JPMorgan Chase & Co. Chief Executive Officer Jamie Dimon made a bold call on Monday: his firm’s rescue of First Republic Bank ended the initial phase of the turmoil engulfing banks.

Twenty-four hours later, that prediction was already looking shaky as Wall Street traders drove down shares of regional banks in a rout that resembled the dark days of March. Several sank more than 10%.

These bank bears can find plenty of ammo in the latest academic research, which casts fresh light on industry stresses in the grip of the biggest monetary-tightening campaign in decades.

It finds that a year of interest-rate hikes have driven unrealized losses for banks to an estimated $1.84 trillion, with trouble in commercial real estate only adding to the pain. Lenders are also facing the risk of deposit flight as frustrated savers leave for higher-yielding alternatives.

So after largely taking it on the chin last week, traders are falling prey to renewed concerns about asset-liability mismatches and uninsured deposits across the banking sector.

“All of a sudden we are raising rates, faster than last time and to a higher level,” said Philipp Schnabl, a professor at New York University who co-wrote a paper on the bank turmoil. “Now is a question of people waking up – are they seeing something on Twitter, reading about it and maybe changing their behavior?” he said, referring to depositors pulling out their cash.

One major bank index dropped 4.5% Tuesday to the lowest since late 2020, while trading in PacWest Bancorp and Western Alliance Bancorp was halted at one point. Both extended losses in pre-market trading Wednesday following declines of 28% and 15%, respectively, a day earlier. Meanwhile, two- and 10-year yields also dropped further as investors rushed for havens and jobs data pointed to a softening labor market.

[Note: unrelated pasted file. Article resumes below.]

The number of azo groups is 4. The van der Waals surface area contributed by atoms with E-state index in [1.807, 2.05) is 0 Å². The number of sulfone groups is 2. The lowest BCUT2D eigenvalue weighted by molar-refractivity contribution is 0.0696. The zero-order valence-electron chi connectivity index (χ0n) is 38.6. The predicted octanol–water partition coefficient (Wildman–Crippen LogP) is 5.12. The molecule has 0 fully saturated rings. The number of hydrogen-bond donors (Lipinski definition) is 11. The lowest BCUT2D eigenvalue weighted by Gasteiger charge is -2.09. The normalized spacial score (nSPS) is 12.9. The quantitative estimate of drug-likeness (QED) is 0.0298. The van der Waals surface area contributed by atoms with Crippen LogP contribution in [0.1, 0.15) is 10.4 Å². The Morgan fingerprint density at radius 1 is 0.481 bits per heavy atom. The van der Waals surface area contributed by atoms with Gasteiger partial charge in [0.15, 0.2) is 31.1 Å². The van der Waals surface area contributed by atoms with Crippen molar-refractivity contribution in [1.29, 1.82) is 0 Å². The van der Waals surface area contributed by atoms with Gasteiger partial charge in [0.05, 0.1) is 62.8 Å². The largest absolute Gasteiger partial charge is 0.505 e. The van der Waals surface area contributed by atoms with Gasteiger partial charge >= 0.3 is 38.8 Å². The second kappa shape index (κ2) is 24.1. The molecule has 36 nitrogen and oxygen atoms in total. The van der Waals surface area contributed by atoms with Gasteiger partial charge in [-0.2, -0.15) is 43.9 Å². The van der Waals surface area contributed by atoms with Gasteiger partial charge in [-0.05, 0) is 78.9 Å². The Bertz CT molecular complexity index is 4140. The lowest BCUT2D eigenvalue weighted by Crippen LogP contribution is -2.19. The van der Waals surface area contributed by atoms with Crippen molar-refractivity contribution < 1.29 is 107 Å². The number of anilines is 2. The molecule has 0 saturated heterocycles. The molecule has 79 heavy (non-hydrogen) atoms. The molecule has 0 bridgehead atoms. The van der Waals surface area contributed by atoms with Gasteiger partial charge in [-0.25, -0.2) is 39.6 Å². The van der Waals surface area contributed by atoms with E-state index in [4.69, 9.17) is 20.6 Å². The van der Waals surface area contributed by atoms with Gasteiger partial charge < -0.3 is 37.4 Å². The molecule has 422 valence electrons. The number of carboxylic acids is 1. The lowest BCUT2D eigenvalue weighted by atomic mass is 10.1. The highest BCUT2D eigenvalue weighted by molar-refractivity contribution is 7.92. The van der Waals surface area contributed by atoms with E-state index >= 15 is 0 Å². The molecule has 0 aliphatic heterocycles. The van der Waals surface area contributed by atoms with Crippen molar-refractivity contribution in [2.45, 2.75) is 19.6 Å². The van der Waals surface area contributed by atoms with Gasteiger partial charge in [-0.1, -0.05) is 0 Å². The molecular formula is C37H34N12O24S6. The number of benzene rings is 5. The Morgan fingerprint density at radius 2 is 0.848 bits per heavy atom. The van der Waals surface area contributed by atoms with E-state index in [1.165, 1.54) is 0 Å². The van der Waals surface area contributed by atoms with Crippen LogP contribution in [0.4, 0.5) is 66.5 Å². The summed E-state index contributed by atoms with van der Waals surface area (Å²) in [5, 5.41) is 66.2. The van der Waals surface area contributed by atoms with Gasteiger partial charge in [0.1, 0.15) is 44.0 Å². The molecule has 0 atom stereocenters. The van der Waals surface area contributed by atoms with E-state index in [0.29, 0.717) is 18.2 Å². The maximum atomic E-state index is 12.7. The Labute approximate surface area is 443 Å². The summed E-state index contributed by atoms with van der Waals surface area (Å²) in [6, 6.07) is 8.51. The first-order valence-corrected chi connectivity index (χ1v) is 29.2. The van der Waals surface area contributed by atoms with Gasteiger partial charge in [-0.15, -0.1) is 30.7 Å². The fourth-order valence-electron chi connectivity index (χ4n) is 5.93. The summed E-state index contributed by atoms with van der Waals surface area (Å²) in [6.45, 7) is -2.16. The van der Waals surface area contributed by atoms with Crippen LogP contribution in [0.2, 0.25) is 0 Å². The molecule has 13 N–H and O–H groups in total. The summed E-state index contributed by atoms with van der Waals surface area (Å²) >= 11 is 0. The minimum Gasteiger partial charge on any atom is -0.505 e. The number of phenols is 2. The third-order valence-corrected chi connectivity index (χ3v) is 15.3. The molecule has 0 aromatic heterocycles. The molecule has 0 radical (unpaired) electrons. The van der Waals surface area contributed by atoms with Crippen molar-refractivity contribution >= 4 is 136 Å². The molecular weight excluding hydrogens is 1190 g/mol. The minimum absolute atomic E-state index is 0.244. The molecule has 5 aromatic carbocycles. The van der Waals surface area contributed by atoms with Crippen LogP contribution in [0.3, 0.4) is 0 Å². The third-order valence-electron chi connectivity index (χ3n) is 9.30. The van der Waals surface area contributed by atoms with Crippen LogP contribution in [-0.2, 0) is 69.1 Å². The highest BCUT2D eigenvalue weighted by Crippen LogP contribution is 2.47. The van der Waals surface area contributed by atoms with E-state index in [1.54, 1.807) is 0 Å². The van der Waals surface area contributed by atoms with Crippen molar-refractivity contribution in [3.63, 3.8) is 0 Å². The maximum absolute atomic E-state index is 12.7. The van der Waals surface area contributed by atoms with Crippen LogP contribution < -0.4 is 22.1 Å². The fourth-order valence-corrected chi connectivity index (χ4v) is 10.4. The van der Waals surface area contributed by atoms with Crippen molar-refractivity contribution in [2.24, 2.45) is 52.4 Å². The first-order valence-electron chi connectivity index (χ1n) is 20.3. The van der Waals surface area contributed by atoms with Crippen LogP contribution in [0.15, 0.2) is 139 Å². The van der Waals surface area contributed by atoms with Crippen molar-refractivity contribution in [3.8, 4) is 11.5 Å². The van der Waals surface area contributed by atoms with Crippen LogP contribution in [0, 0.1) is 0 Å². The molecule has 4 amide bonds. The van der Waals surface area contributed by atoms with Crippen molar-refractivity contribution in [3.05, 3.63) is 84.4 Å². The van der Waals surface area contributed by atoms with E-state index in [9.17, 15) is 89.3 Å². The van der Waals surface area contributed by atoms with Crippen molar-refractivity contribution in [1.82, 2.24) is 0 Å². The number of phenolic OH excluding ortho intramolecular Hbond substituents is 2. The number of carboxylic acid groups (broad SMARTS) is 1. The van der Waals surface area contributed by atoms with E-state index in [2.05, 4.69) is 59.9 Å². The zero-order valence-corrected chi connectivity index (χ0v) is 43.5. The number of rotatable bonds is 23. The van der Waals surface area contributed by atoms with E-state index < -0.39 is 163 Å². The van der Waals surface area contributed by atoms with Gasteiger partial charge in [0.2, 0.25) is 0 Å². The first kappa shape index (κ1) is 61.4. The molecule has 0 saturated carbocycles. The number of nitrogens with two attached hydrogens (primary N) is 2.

Stresses in the banking sector are a headache for Federal Reserve officials meeting this week, as they weigh financial-stability concerns against still stubborn inflation, as shown in data released Friday. While regulators are mulling a broadening of deposit insurance, no changes have yet been announced — one reason for the market plunge on Tuesday.

Meanwhile, depositors are waking up to the higher-yielding alternatives outside of bank offerings. Regulatory data show the average US savings rate stands at just about 0.39%, compared with a fed funds rate of nearly 5%.

Until two months ago, the deposit beta — which measures how sensitive deposit rates are to changes in the market rate — was lower than in previous rate cycles at about 0.2. That meant that banks could pass onto savers just a fifth of the policy-rate move, according to Itamar Drechsler at the University of Pennsylvania and Schnabl and Alexi Savov at NYU. The average during rising-rate periods historically is about 0.4.

That’s why rate hikes aren’t entirely bad news for banks. Even as long-term assets slide, they can generate big profits thanks to sticky — and cheap — deposits. In fact, in the academics’ calculation, based on a deposit beta of 0.2, the increase in value from the deposit franchise has roughly equaled asset losses in this cycle.